In case you have not heard, KSL recently purchased a multitude of big ski resorts adding to their extensive portfolio and is expected to follow the Vail Resorts Epic Pass model. Vail Resorts and KSL now own many of the best ski areas in the US, and follow a Walmart-style approach to skiing by selling very popular inexpensive season passes to the masses that provide a tremendous amount of skiing at all their resorts. On the surface, this seems like a huge win for skiers in the US with more skiing for less money and endless road trip possibilities with a single season pass. Not surprisingly, the Epic Pass is incredibly popular and driving record profits to Vail Resorts, which is why KSL wants in.
Walmart is also quite popular and profitable by focusing on selling at a high volume which allows them to offer the lowest prices. Walmart is always busy, and so is Vail Resorts.
If you don’t care about massive crowds, then the Vail Resorts model is a great thing for skiing. If you are a mid-sized or small ski area that is reliant solely on skier revenue to make ends meet, the Vail Resorts model presents several challenges. Typically, when a new Walmart opens, it puts pressure on the smaller independent hardware and grocery stores. The smaller stores cannot compete on pricing and many go out of business. The hardware or grocery stores that offer a unique or boutique product continually adapt and survive, and many even thrive by offering products that Walmart cannot. Perhaps it’s a unique birdfeeder that sells well and keeps the small business open.
Mid-sized and small ski areas struggle in the Epic Pass era as they can no longer sell enough lift tickets or season passes at their actual value. It becomes impossible for independent ski areas to price their tickets at what it costs to provide the product, let alone make a profit. Mid-sized ski areas that have other profit centers, such as lodging, food and beverage, continue to do get by as best they can, but it gets harder every year to compete with Vail Resorts.
For ski areas that are strictly reliant on skier revenue, it’s even more challenging. The Vail Resorts/KSL model has effectively devalued lift tickets, as many people scoff at paying for skiing at window rates when their Epic Pass covers so many areas. Why would anyone pay for a day ticket during a road trip when a cheap season pass comes with so many places to road trip to?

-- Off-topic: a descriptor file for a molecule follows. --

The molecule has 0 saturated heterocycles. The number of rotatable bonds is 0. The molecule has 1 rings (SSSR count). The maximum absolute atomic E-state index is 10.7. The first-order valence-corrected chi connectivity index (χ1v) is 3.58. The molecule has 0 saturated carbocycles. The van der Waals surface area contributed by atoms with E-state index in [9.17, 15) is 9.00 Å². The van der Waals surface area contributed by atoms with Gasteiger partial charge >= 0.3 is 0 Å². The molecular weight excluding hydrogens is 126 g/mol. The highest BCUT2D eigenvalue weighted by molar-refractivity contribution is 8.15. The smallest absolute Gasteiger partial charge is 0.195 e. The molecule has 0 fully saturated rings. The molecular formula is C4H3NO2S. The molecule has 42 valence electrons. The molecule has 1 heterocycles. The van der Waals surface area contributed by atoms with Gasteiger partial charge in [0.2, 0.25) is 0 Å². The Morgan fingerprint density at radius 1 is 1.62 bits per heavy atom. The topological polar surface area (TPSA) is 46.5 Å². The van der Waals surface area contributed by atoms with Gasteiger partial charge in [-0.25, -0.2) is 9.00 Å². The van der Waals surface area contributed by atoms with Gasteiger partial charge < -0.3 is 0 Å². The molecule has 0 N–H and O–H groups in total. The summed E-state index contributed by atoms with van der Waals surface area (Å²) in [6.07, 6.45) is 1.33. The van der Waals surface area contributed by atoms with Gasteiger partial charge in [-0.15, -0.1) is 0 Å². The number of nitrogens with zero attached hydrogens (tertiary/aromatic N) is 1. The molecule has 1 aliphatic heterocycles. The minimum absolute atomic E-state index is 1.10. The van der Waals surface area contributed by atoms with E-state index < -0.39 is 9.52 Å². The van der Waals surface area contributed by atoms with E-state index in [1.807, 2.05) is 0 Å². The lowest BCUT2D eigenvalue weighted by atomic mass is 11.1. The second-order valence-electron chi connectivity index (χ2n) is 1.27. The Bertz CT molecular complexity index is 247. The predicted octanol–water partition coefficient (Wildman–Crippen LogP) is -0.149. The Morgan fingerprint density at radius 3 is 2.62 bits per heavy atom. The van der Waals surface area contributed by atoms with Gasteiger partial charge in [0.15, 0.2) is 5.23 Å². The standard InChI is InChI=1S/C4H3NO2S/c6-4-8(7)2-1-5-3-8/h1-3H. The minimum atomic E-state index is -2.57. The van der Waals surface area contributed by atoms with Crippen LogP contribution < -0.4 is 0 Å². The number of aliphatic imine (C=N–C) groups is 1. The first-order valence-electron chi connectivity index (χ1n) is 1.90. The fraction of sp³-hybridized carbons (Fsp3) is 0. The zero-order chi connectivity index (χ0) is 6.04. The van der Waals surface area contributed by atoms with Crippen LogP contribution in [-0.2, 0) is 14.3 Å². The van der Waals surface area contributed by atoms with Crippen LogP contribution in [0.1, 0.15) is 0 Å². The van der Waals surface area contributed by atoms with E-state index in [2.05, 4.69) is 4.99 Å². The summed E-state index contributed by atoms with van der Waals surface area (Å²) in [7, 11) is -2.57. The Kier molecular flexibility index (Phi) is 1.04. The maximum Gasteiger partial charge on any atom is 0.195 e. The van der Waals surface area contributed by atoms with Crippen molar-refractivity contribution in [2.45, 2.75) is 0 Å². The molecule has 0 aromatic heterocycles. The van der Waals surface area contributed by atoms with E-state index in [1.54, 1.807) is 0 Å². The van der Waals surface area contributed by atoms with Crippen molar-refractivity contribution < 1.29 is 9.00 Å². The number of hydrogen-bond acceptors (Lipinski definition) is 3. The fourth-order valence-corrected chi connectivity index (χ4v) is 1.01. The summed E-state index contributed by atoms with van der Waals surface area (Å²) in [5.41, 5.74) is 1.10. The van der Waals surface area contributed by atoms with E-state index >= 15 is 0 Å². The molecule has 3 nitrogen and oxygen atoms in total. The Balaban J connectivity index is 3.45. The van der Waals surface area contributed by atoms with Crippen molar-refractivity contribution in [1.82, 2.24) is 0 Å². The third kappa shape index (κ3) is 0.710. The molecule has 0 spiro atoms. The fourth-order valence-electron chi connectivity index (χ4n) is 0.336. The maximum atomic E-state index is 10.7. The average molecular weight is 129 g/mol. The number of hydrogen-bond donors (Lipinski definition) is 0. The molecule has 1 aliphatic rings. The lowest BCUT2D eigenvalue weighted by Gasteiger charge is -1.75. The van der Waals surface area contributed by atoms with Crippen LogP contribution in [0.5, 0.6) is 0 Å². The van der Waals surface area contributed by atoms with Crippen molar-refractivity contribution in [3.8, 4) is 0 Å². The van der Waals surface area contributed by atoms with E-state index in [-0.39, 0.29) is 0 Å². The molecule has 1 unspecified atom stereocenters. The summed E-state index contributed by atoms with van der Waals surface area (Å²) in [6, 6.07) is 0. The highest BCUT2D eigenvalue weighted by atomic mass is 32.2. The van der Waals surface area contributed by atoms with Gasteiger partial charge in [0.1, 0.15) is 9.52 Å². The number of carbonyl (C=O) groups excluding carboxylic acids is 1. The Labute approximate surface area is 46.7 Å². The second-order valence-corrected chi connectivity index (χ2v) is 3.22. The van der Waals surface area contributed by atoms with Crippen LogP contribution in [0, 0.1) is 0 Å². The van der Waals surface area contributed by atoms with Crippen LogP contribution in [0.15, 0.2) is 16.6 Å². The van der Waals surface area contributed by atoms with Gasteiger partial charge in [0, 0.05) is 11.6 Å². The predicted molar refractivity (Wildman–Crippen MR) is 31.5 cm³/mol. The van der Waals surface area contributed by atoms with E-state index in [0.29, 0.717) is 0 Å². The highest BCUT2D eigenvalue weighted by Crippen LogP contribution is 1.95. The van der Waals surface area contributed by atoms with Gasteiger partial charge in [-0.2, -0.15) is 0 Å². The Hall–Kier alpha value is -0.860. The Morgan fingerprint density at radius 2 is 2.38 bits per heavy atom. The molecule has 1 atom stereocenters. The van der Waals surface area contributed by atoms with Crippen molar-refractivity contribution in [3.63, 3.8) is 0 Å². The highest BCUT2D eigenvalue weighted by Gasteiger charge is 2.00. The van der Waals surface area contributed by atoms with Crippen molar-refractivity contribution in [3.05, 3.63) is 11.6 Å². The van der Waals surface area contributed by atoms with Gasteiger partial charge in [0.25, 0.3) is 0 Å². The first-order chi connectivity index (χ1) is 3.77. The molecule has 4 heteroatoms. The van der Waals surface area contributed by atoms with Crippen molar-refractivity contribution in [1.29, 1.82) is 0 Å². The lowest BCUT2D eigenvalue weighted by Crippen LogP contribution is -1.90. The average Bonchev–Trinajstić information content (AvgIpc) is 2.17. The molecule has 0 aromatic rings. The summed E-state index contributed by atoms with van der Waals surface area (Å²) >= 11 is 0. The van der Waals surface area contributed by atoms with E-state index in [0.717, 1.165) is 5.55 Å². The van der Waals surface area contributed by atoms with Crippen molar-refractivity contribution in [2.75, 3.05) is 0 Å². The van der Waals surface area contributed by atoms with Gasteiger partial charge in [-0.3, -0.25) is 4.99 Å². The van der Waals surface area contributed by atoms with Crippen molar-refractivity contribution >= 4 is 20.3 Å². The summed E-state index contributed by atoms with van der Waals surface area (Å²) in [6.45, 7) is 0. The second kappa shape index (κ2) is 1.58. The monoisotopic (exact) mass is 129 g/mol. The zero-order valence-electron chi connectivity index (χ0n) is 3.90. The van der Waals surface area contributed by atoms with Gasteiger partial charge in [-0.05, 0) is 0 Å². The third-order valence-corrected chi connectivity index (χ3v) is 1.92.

At Silverton Mountain, the Vail Resorts/KSL model has put pressure on the ski area to adapt every season. Initially, Silverton Mountain offered season pass holders a bunch of free days at other premier ski areas through pass partnerships, and they sold well. As other independent ski areas adapted to the Epic Pass era, the Mountain Collective and MAX Passes sprouted up as many mid-sized resorts banded together to try to compete with Vail Resorts. Silverton Mountain cannot accept the volume of skiers that the Mountain Collective brings with it, and because of this, this ski area lost many season pass partners over the past five seasons.
Without sufficient season pass and day ticket revenue to cover costs, Silverton Mountain’s unguided season was slowly reduced and eventually the ski area had to make major changes to unguided skiing based on the financial reality of the current market. Silverton Mountain can no longer sell enough unguided passes at a price people are willing to pay to cover the rising costs of doing business. Silverton Mountain loved these early additional unguided days as much as you. When people ask, “why not more unguided skiing?” or “why the need for heli skiing?” the answer is more complicated than one initially might imagine.
Luckily, Silverton Mountain has other popular products to offer, like guided skiing and heli skiing, which allows the ski area to continue operating. These products are what keep the 45 amazing employees working at this ski area. These products are the unique birdfeeder that keep the mountain operating in the Epic Pass era. The opportunity to ski at an independent ski area shrinks every year, and the Vail Resorts/KSL/Walmart model is only one of the major contributing factors.
In regards to heli skiing, there is so much misinformation being circulated regarding Silverton Guide’s recent heli approval that it is impossible to explain it all. But the most common misconception is heli skiers will be dropped above backcountry skiers, and the heli will be detonating explosives above them, both of which are simply not true. Silverton Guides has been operating heli skiing for many years in Silverton and San Juan County in areas much closer to popular backcountry areas, including Red Mountain Pass, and has never placed heli skiers or explosives near touring skiers. Silverton Guides has always been a good neighbor, and will continue to be so for every season to come.